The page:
Although merchants and the card networks are often on the opposing sides of the aisle in payment litigation and lobbying, recent steps by Visa show a potentially significant change in position. In fact, Visa’s Chief Executive, Charles Scharf, has claimed publicly that Visa needs to change its often-contentious relationship with merchants.

On February 1st, Visa lifted a ban on issuer-specific acceptance arrangements for Visa credit, debit or prepaid cards. While the network still requires that merchants “honor all cards,” the rule change will allow merchants to offer discounts in association with specific co-branded or non-co-branded card products that are issued by individual banks. In a new angle on merchant-funded rewards, a merchant can work with an issuer to offer discounts to its customers who pay with that issuer’s card. The merchant would also be likely to receive financial incentives from the issuer in return for driving transaction volume to the issuer’s card(s). Today the network also identified one such issuer likely to profit in a big way from the rule change: J.P. Morgan Chase announced it has signed a letter of intent with Visa to form Chase Merchant Services.

Separate from Chase Paymentech, the major merchant acquiring organization solely owned by Chase, Chase Merchant Services will operate as an acquiring and payments services partnership with Visa and the VisaNet platform. In its investor conference, Chase indicated this partnership will enable it to negotiate pricing and operating standards with merchants and support targeted, data driven offers and merchant-specific discounts. The VisaNet connection also indicates a potential benefit to Visa and Chase, as this network enables merchants the ability to process PIN debit transactions over the network’s signature debit network. A single network routing focus is  likely to be encouraged by specific pricing incentives to merchants. In the end, it works out nicely for everyone....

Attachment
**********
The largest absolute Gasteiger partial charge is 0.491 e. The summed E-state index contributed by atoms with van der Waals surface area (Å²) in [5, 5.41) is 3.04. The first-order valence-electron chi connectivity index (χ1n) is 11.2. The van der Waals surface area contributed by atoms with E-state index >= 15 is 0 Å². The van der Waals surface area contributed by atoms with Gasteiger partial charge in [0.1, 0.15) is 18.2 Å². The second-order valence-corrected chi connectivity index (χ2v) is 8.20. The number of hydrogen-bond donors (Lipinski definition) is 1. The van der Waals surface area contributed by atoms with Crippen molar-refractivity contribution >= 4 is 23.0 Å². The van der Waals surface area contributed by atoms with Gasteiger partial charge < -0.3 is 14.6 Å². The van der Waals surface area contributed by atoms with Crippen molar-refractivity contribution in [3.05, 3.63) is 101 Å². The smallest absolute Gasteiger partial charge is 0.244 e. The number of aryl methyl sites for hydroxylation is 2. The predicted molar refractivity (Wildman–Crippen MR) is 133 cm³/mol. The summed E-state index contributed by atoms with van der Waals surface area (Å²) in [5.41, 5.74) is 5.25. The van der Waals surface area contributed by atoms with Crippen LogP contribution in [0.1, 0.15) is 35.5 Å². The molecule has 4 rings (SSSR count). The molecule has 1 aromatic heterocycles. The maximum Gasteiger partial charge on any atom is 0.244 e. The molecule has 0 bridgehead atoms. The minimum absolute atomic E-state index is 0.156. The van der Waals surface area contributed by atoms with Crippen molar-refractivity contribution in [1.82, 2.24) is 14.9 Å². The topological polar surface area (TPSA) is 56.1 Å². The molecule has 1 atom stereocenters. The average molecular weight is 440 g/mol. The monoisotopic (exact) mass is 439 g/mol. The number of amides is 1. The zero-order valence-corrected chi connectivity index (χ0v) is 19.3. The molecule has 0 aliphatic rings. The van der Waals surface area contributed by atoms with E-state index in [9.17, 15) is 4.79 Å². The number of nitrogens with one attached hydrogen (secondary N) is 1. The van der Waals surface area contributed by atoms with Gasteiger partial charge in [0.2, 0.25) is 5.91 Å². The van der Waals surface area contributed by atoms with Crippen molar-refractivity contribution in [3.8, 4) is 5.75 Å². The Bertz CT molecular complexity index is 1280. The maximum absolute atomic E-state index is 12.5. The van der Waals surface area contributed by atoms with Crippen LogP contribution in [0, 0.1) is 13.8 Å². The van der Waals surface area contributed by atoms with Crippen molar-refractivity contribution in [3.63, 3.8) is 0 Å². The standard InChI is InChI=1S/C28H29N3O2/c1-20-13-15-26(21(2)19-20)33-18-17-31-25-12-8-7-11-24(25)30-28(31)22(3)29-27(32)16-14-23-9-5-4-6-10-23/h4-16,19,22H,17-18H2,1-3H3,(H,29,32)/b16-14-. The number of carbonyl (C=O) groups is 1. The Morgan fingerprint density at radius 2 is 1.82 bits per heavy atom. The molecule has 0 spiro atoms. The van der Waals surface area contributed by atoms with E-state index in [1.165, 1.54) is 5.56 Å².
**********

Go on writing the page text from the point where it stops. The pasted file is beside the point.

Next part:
About Beth Robertson

Beth Robertson, CCM, is a Senior Consultant in Javelin's Payments practice area. With nearly 30 years of experience in financial services, Beth works with clients to gain strategic insights into payment trends, including evolving services and strategies, implications for ACH, and exploring alternative payment systems.

Beth’s prior experience includes:

  • Partner and Managing Director of Camino Consulting, advising clients on a wide array of payments services, including enterprise payment services and strategy, delivery channels, and related financial service industry initiatives such as business strategy, product positioning, and market entry;
  • Senior Manager at First Annapolis Consulting, Inc., advising leading financial services institutions and vendors about payments services, positioning, and strategy;
  • Business Director for Banking and Payments, as well as Research Director in the Global Payments Practice at TowerGroup, focusing on traditional, online, and alternative payment services and on fraud detection and risk management in the online channel;
  • PSI Global, Vice President and Manager of the Billing and Payments Research Practice; Consulting Director, managing major research and consulting projects focused on payments services and online delivery;
  • Various management roles at Exxon Company USA, Trans Data Corporation, and at Maryland National Bank.

Beth has delivered numerous executive presentations for clients and at major financial services industry conferences and has been quoted in many news services and journals, including The Wall Street Journal, The New York Times, CBS Marketwatch, National Public Radio, American Banker,, and Banking Strategies magazine. She previously served on the Steering Committee and as Chair of NACHA’s Council for Electronic Billing and Payment.

Beth received an M.B.A. from Salisbury University and holds a B.A. degree in Economics and Business Administration from McDaniel College. She is a permanently certified cash manager (CCM), receiving her accreditation from the Association of Financial Professionals in 1986.

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